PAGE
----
Using solar cells to track the sun for your solar cells (dawg)

This solar panel tracks the sun using solar cells. It’s a pretty interesting technique, and can be done on the cheap.

The rectangular panels are doing the actual energy harvesting. The circular modules seen below are solar cells from some landscaping lights. They’re being used as sensors to help judge if the device is aimed directly at the sun. We’ve already seen this type of thing done with a quartet of light dependent resistors. In this case, if the negative leads for both landscaping lights are connected, a voltage may be read from the positive lead of each panel. If you measure that voltage, and use a rotating stand to adjust the position until the readings balance, you can be assured that your array is getting the optimal amount of sunlight.

[Gtoal] had been trying to drive motors directly from the output lines of these panels without success. We’re sure there’s a simple analog comparator circuit which would facilitate this. Grabbing a small microcontroller is another option (and some chips have an analog comparator built in).

Comments

  1. fartface says:

    Exactly like the circuit I posted last time here when someone was using a duino to do it.

    I got mine from the R. Simms book that was published in 1968.

    This stuff has been around for decades, I strongly suggest everyone putting down their Arduinos and learning analog electronics.

  2. steve eh says:

    could this benefit from a miller solar engine (i think that’s what its called), it should not have to move constantly so it could use a Cap to store a bit then move…just an idea

    Cool build /idea – hope to see more results

    • Chris C. says:

      Yes, it’s a Miller Solar Engine, commonly used in BEAM robotics.

      It’s in the class of circuits known as relaxation oscillators. Charge accumulates in a capacitor. The voltage rises until it reaches a threshold, then the capacitor is dumped into the load in a pulse; which is capable of briefly turning a motor. The process then repeats, with the frequency of pulses determined by the amount of power input.

  3. dattaway2 says:

    LED’s are very tiny solar cells…with built in directional lenses.

  4. Natalie says:

    op amp(s) feeding a H-bridge…. then when the cells are volt balanced within X window, turn off the motor to save power….the details we leave as a exercise to the reader ;-)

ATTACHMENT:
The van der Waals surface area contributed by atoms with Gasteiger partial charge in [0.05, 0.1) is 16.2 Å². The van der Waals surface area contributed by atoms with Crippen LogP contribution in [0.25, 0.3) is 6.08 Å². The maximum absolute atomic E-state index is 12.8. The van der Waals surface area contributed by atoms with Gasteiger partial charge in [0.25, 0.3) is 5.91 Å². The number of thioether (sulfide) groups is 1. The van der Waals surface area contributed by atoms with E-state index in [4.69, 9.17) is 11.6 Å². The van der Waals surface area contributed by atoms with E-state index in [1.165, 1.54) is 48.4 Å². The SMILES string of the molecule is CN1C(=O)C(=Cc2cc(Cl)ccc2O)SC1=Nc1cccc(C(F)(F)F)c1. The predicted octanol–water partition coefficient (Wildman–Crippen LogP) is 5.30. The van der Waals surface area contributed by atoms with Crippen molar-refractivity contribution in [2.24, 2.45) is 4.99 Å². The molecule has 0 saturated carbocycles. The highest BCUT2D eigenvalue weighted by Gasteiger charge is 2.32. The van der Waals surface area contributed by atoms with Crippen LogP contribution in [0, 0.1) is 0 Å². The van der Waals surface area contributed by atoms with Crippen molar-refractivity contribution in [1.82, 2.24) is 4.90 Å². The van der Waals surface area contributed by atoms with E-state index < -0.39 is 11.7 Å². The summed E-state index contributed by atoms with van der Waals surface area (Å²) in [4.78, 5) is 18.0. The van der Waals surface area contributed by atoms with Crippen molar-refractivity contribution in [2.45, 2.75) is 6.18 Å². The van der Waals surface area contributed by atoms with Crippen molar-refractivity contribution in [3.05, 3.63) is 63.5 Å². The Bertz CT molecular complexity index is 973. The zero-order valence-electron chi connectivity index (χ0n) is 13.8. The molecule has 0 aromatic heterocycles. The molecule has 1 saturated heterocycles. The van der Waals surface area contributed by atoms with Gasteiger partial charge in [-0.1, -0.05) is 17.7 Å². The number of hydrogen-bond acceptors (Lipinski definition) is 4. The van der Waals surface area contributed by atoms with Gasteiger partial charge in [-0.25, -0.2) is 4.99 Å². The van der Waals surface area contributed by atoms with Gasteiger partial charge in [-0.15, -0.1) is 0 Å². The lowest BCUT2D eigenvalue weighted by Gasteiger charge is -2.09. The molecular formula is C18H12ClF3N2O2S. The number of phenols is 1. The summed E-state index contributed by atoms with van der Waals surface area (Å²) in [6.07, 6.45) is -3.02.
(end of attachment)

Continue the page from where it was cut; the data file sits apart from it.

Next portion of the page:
5. steve says:

    It’s not interesting, its the thousand repetiton of a stupid idea: to “track” the sun. It’s position can be calculated since mayan times (at least until the end of 2012). Tracking it by light is prone to failure, clouds, etc. and will waste useful power for jiggeling the panels around to follow a cloud.

  6. pcmofo says:

    I built a similar circuit for analog temperature control of a kegerator. I had to compair my probes analog voltage to two reference voltages for High and Low and then trigger a relay based on a comparators output of those voltages.

    It should be super easy to use just the comparator input both sensors voltages and to send a 5v signal output to a relay or motor controller based on the rotation desired. Maybe $10 in parts?

  7. AlanS says:

    The solar vector can be computed knowing your gps location and the time and date. There is a paper or 2 available if you search for ‘Computing the solar vector’

  8. We had a customer come in a few years ago with a similar request. We found that putting a pair of Solarengine circuits head-to-head to the same motor did a great job of lining up a solar cell.

    He came back a few weeks later with his project (linked above to our Flickr stream). Cool implementation!

  9. echodelta says:

    Clockwork! Chinese knew too. Use the MC for return to morning position, storm sensing slew to minimize hail damage etc. You will have to aim once a month or so for elevation, we are just hitting peak everywhere north the equator.

  10. i saw someone use the hour hand of a clock.

  11. mr midnigh says:

    OVERKILL!!!

    No electronic parts whatsoever aside from some solar panels and maybe a transistor.

Leave a Reply

Fill in your details below or click an icon to log in:

WordPress.com Logo

You are commenting using your WordPress.com account. Log Out / Change )

Twitter picture

You are commenting using your Twitter account. Log Out / Change )

Facebook photo

You are commenting using your Facebook account. Log Out / Change )

Google+ photo

You are commenting using your Google+ account. Log Out / Change )

Connecting to %s